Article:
moment of truth

I want to be an Astronaut - 9/10/19


When I was young, if a child was asked what he wanted to be when he grew up, the answers were often a fireman, a Pro Football player, a teacher, somebody who got to drive a truck, or an astronaut. Maybe the question is still asked today, and, if Read more

Don’t Mistake Kindness - 9/3/19


I have a friend who does a lot of things for a lot of other people. He sometimes has a hard time saying “no,” and he really works hard to try to be kind to others. But occasionally some of those for whom he does good works will ask Read more

Do Anything, but Not Everything - 8/27/19


We work with a lot of educational organizations, but this Tip of the Week applies to virtually any kind of business that has repeat customers. To deliver great service, be willing to go above and beyond, do virtually anything for the customer. But in the world of colleges and Read more

Be Generous to a Fault - 8/20/19


People who think they’re generous to a fault usually think that’s their only fault – American Journalist Sydney Harris. This quote reminds me of someone who views themselves as a giver – someone who is so humble that he likes to humbly tell everyone of the gifts he’s given, good Read more

Don’t Assume because... - 8/13/19


You've probably heard this statement growing up. Your parents said, “Don’t assume, because it makes…you look bad.” Or something like that… Recently my laptop screen died, and since it was an older laptop, I decided to go ahead and buy a new one instead of paying to have the screen Read more

Patience Leads to Positivity - 8/6/19


Thank you for your patience. That’s a statement I enjoy saying…when I am the customer. When I’m trying to learn something and I’m about to go into a process, I want to have a feel for what the whole process involves. Over the years, I’ve gotten tired of feeling like Read more

Back to Reality...for Customer Expectations - 7/30/19


Have you ever walked into a patient registration area of a hospital and seen a sign that said “if you’ve been waiting longer than 15 minutes, please see the receptionist?” Have you ever called a customer service number and been told by a recording that “the average hold time is Read more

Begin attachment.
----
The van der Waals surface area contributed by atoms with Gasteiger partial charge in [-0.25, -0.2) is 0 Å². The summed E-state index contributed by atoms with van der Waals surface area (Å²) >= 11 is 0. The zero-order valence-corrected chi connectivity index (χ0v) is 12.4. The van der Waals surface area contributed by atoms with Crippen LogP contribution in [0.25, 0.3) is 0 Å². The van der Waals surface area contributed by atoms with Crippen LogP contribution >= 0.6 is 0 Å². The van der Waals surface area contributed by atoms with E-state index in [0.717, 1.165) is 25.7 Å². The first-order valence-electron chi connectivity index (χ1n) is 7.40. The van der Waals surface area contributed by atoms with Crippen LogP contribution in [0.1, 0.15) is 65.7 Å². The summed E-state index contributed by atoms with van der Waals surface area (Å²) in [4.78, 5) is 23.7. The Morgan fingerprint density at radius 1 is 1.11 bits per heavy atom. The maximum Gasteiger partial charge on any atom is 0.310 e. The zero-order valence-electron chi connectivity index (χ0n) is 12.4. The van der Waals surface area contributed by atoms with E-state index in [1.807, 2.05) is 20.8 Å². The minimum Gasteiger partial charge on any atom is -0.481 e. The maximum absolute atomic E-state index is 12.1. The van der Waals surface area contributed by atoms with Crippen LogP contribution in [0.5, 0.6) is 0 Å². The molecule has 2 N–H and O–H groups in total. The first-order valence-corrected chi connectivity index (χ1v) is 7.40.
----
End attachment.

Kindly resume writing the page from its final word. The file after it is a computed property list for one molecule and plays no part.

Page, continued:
For Excellence to Happen, Get Engaged - 7/23/19


The customer was throwing an absolute fit in the lobby. Sitting among several other customers waiting for her number to be called, she was raising her voice and letting out the occasional expletive about the lengthy wait time. An employee sitting behind the counter thought to herself: I’m going Read more

Libby Listened to Serve - 7/16/19


Libby was new to her role with the organization. She had never been a customer service representative in a call center before, but she was hired because of her attitude. She wanted to learn, enjoyed working with people, and could carry on a conversation with a wall. After going through Read more

Chris Got Noticed for All the Right Reasons - 7/9/19


Chris was working through a temporary agency, and he got a job at a warehouse. He was packaging items to be shipped out, and his shift didn't start until 7:30 a.m. Chris always got there a little bit early because of the bus schedule, and he hated just sitting Read more

Harvey Wrote the Book on Focus…and Golf – 5/14/19

Posted on in Customer Service Tip of the Week Please leave a comment

In Harvey Penick’s Little Red Book, the famous golf instructor provides many key tips about golf that just as well could apply to life in general. One such tip is the following: Once you address the golf ball, hitting it has got to be the most important thing in your life at that moment. Shut out all thoughts other than picking out a target and taking dead aim at it. This is a good way to calm a case of nerves.

I love this quote for so many reasons. First, the quote relates to life and customer service. When we’re interacting with that customer during that 1-on-1 moment of truth, we need to view that customer in that situation as the most important thing in our life at that moment. To convey we are engaged and we care, we need to truly believe that that other individual and their situation are important. Even if – in the grand scheme of things – it is not THE MOST IMPORTANT THING IN THE WORLD to you, at that moment, you need to focus on it AS IF IT WAS the most important thing.